Civil rights leader Jesse Jackson wants General Motors and Ford Motor Co. to declare a moratorium on the closing of minority dealerships until his organization can meet with the automakers to discuss how to stop financial losses at many minority dealerships.
On Thursday, May 8, Jackson faxed letters to top executives at GM and Ford asking them to:
Provide dealers 'facing termination or severe operating challenges' ... 'an appropriate infusion of capital that would sustain the dealers until a workout plan has been implemented.'
Abate floorplan interest for overstocked product that is in low demand, and consider providing dealers with additional allotments of hot products.
Abate debt service interest until a plan has been implemented.
Jackson met with about 40 African-American dealers April 26 at the Rainbow/PUSH Coalition headquarters in Chicago to discuss the dealers' plight.
Jackson wrote in his letter: 'The ethnic minority dealer bodies are concerned about the systematic removals and have asked the Rainbow/PUSH Coalition to represent them in this current crisis.'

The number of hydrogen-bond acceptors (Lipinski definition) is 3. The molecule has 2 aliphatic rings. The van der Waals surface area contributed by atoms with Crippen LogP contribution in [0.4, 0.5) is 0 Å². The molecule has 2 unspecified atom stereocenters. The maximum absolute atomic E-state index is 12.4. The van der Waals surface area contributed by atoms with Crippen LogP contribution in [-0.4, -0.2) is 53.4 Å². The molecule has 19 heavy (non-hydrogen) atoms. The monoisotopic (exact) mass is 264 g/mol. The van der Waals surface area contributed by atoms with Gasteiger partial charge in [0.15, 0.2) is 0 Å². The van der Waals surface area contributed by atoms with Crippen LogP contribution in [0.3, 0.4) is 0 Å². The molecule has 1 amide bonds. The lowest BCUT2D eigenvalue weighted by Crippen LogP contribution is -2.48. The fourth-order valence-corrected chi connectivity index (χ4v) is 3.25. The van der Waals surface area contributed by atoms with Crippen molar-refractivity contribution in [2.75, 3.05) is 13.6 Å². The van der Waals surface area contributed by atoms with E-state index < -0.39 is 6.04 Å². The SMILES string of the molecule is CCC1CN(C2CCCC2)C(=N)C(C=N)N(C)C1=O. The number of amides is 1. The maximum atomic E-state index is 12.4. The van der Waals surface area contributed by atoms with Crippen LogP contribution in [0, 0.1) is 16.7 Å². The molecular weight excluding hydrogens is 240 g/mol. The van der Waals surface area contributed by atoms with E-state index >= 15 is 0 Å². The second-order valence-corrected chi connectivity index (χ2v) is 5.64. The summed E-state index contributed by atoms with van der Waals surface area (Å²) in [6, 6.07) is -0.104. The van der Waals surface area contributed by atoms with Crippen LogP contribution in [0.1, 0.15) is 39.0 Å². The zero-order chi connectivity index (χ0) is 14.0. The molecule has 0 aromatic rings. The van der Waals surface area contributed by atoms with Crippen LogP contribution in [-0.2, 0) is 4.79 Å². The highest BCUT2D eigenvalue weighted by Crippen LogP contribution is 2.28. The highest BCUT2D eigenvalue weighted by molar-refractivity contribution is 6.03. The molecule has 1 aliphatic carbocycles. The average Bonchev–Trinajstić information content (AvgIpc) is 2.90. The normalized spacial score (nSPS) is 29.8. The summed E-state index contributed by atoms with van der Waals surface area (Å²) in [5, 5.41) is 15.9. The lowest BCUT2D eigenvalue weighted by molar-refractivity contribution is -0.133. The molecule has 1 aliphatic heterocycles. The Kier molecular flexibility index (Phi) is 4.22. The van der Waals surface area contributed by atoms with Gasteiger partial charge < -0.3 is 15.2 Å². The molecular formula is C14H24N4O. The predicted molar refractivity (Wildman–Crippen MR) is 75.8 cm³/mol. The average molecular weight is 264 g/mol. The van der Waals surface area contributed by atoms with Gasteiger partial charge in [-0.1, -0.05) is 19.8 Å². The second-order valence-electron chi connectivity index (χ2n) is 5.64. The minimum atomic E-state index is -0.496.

About 45 percent of GM's 275 minority dealers and more than half of Ford's 235 minority dealers are unprofitable, dealers say.
The letter was not sent to Chrysler Corp.
In February, Winston Pittman, president of the 90-member Chrysler Minority Dealers Association, said 94 percent of his members were profitable. Pittman, owner of Cardinal Dodge in Louisville, Ky., also is the president of the National Association of Minority Automobile Dealers.
Lee McDaniel, general director of minority dealer development at GM, said he has seen the letter from Jackson. McDaniel said his company has had for some time a plan in place to provide troubled dealers with financial and technical support, and is committed to increasing the number of minority dealers from the present 275 to 303 by Jan. 1.
He said that there is no campaign to terminate minority and African-American dealers, and that the company is working on 'improving the operation, not removing the operator.' He said: 'We can't guarantee success, but the company remains committed.'
Jackson is scheduled to meet with dealers and hold a press conference today, May 12.
Jackson said the situation with some minority dealers is 'a retreat from parity' on the part of some auto manufacturers.
Jackson said adequate representation of minorities in the dealership and executive ranks has not even begun with import auto companies. He noted the exception of Mitsubishi Motor Sales of America Inc., which has hired two African-American executives as a first step toward bringing more minorities into its corporate and dealer networks.
Jackson said he is planning trips to Germany and Sweden to talk to executives at Mercedes-Benz and Volvo about their lack of minority dealers.
Jackson's letters, dated May 8, were directed to General Motors Chairman Jack Smith and Ford Executive Vice President Peter Pestillo.